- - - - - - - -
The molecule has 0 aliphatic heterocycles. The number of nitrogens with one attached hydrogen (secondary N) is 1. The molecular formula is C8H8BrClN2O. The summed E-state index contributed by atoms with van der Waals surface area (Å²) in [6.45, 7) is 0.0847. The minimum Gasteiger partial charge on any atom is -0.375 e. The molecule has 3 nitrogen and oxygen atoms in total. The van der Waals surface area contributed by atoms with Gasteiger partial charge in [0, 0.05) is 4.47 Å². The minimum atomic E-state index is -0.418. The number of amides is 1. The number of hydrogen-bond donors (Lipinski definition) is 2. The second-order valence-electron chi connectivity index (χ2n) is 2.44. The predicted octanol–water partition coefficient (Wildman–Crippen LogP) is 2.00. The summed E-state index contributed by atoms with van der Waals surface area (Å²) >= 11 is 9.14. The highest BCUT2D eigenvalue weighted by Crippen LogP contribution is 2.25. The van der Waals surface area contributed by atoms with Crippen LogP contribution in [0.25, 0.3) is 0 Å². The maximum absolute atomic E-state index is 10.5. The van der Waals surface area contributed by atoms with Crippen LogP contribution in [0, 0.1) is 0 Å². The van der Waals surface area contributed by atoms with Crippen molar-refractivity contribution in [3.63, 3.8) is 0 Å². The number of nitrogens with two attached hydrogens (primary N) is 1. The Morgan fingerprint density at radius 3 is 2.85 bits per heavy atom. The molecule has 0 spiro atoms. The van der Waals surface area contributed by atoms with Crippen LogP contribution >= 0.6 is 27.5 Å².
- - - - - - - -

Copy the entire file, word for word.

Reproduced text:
The molecule has 0 aliphatic heterocycles. The number of nitrogens with one attached hydrogen (secondary N) is 1. The molecular formula is C8H8BrClN2O. The summed E-state index contributed by atoms with van der Waals surface area (Å²) in [6.45, 7) is 0.0847. The minimum Gasteiger partial charge on any atom is -0.375 e. The molecule has 3 nitrogen and oxygen atoms in total. The van der Waals surface area contributed by atoms with Gasteiger partial charge in [0, 0.05) is 4.47 Å². The minimum atomic E-state index is -0.418. The number of amides is 1. The number of hydrogen-bond donors (Lipinski definition) is 2. The second-order valence-electron chi connectivity index (χ2n) is 2.44. The predicted octanol–water partition coefficient (Wildman–Crippen LogP) is 2.00. The summed E-state index contributed by atoms with van der Waals surface area (Å²) >= 11 is 9.14. The highest BCUT2D eigenvalue weighted by Crippen LogP contribution is 2.25. The van der Waals surface area contributed by atoms with Crippen LogP contribution in [0.25, 0.3) is 0 Å². The maximum absolute atomic E-state index is 10.5. The van der Waals surface area contributed by atoms with Crippen LogP contribution in [0, 0.1) is 0 Å². The van der Waals surface area contributed by atoms with Crippen molar-refractivity contribution in [3.63, 3.8) is 0 Å². The number of nitrogens with two attached hydrogens (primary N) is 1. The Morgan fingerprint density at radius 3 is 2.85 bits per heavy atom. The molecule has 0 spiro atoms. The van der Waals surface area contributed by atoms with Crippen LogP contribution >= 0.6 is 27.5 Å².